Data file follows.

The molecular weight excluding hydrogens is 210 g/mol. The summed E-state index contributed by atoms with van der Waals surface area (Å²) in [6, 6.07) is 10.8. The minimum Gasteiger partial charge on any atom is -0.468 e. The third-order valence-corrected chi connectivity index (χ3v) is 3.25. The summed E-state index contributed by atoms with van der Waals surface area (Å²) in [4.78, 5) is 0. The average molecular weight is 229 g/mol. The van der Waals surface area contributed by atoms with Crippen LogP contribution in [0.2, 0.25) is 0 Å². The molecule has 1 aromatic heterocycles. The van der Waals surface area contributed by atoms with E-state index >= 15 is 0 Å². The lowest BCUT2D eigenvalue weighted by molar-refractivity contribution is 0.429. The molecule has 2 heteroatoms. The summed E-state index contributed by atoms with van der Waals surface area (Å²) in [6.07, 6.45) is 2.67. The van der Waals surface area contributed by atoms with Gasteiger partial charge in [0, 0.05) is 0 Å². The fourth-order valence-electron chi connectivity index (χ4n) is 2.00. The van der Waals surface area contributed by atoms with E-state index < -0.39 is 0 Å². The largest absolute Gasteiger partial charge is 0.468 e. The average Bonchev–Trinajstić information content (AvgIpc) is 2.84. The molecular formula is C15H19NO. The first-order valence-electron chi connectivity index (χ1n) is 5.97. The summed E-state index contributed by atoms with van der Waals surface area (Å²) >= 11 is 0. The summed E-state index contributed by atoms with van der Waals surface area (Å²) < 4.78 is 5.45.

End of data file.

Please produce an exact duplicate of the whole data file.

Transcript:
The molecular weight excluding hydrogens is 210 g/mol. The summed E-state index contributed by atoms with van der Waals surface area (Å²) in [6, 6.07) is 10.8. The minimum Gasteiger partial charge on any atom is -0.468 e. The third-order valence-corrected chi connectivity index (χ3v) is 3.25. The summed E-state index contributed by atoms with van der Waals surface area (Å²) in [4.78, 5) is 0. The average molecular weight is 229 g/mol. The van der Waals surface area contributed by atoms with Crippen LogP contribution in [0.2, 0.25) is 0 Å². The molecule has 1 aromatic heterocycles. The van der Waals surface area contributed by atoms with E-state index >= 15 is 0 Å². The lowest BCUT2D eigenvalue weighted by molar-refractivity contribution is 0.429. The molecule has 2 heteroatoms. The summed E-state index contributed by atoms with van der Waals surface area (Å²) in [6.07, 6.45) is 2.67. The van der Waals surface area contributed by atoms with Gasteiger partial charge in [0, 0.05) is 0 Å². The fourth-order valence-electron chi connectivity index (χ4n) is 2.00. The van der Waals surface area contributed by atoms with E-state index < -0.39 is 0 Å². The largest absolute Gasteiger partial charge is 0.468 e. The average Bonchev–Trinajstić information content (AvgIpc) is 2.84. The molecular formula is C15H19NO. The first-order valence-electron chi connectivity index (χ1n) is 5.97. The summed E-state index contributed by atoms with van der Waals surface area (Å²) >= 11 is 0. The summed E-state index contributed by atoms with van der Waals surface area (Å²) < 4.78 is 5.45.